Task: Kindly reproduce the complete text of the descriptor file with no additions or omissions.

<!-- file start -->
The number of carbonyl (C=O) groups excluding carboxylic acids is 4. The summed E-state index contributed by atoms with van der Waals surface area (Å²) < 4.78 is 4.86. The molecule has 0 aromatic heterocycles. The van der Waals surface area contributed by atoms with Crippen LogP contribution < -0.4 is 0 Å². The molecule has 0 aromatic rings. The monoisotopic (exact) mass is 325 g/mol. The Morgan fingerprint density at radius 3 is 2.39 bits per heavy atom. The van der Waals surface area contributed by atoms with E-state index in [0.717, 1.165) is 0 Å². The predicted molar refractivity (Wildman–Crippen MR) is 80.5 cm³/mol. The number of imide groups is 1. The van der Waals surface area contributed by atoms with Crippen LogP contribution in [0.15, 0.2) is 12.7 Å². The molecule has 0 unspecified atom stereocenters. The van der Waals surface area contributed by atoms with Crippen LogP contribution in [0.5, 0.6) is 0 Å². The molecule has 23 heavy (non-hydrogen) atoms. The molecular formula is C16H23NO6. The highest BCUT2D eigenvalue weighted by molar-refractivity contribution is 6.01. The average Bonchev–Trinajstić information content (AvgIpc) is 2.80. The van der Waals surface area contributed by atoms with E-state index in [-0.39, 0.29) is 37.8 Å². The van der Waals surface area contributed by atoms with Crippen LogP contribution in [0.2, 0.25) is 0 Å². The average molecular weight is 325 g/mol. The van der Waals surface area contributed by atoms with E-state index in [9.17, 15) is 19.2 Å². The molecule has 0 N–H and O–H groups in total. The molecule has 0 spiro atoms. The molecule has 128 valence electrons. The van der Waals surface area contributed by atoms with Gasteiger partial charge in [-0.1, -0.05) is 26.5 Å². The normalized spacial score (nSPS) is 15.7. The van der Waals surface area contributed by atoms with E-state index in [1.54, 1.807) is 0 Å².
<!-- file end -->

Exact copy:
The number of carbonyl (C=O) groups excluding carboxylic acids is 4. The summed E-state index contributed by atoms with van der Waals surface area (Å²) < 4.78 is 4.86. The molecule has 0 aromatic heterocycles. The van der Waals surface area contributed by atoms with Crippen LogP contribution < -0.4 is 0 Å². The molecule has 0 aromatic rings. The monoisotopic (exact) mass is 325 g/mol. The Morgan fingerprint density at radius 3 is 2.39 bits per heavy atom. The van der Waals surface area contributed by atoms with E-state index in [0.717, 1.165) is 0 Å². The predicted molar refractivity (Wildman–Crippen MR) is 80.5 cm³/mol. The number of imide groups is 1. The van der Waals surface area contributed by atoms with Crippen LogP contribution in [0.15, 0.2) is 12.7 Å². The molecule has 0 unspecified atom stereocenters. The van der Waals surface area contributed by atoms with Crippen LogP contribution in [0.5, 0.6) is 0 Å². The molecule has 23 heavy (non-hydrogen) atoms. The molecular formula is C16H23NO6. The highest BCUT2D eigenvalue weighted by molar-refractivity contribution is 6.01. The average Bonchev–Trinajstić information content (AvgIpc) is 2.80. The van der Waals surface area contributed by atoms with E-state index in [-0.39, 0.29) is 37.8 Å². The van der Waals surface area contributed by atoms with Crippen LogP contribution in [0.2, 0.25) is 0 Å². The average molecular weight is 325 g/mol. The van der Waals surface area contributed by atoms with E-state index in [9.17, 15) is 19.2 Å². The molecule has 0 N–H and O–H groups in total. The molecule has 0 spiro atoms. The molecule has 128 valence electrons. The van der Waals surface area contributed by atoms with Gasteiger partial charge in [-0.1, -0.05) is 26.5 Å². The normalized spacial score (nSPS) is 15.7. The van der Waals surface area contributed by atoms with E-state index in [1.54, 1.807) is 0 Å².